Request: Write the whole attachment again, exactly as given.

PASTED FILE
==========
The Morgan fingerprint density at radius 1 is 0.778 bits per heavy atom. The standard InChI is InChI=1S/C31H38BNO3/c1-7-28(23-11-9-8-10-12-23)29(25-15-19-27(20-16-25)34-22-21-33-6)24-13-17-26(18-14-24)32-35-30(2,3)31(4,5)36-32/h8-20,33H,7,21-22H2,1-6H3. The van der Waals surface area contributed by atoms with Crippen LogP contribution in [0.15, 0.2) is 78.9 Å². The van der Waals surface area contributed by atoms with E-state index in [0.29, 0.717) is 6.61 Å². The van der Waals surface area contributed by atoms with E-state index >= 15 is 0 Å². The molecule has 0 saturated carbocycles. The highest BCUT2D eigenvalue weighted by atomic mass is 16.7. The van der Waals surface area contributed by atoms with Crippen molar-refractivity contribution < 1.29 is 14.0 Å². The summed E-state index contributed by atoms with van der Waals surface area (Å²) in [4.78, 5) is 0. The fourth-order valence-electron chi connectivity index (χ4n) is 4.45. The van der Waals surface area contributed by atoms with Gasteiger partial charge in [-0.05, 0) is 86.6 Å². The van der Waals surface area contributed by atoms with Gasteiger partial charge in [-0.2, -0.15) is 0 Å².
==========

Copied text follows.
The Morgan fingerprint density at radius 1 is 0.778 bits per heavy atom. The standard InChI is InChI=1S/C31H38BNO3/c1-7-28(23-11-9-8-10-12-23)29(25-15-19-27(20-16-25)34-22-21-33-6)24-13-17-26(18-14-24)32-35-30(2,3)31(4,5)36-32/h8-20,33H,7,21-22H2,1-6H3. The van der Waals surface area contributed by atoms with Crippen LogP contribution in [0.15, 0.2) is 78.9 Å². The van der Waals surface area contributed by atoms with E-state index in [0.29, 0.717) is 6.61 Å². The van der Waals surface area contributed by atoms with E-state index >= 15 is 0 Å². The molecule has 0 saturated carbocycles. The highest BCUT2D eigenvalue weighted by atomic mass is 16.7. The van der Waals surface area contributed by atoms with Crippen molar-refractivity contribution < 1.29 is 14.0 Å². The summed E-state index contributed by atoms with van der Waals surface area (Å²) in [4.78, 5) is 0. The fourth-order valence-electron chi connectivity index (χ4n) is 4.45. The van der Waals surface area contributed by atoms with Gasteiger partial charge in [-0.05, 0) is 86.6 Å². The van der Waals surface area contributed by atoms with Gasteiger partial charge in [-0.2, -0.15) is 0 Å².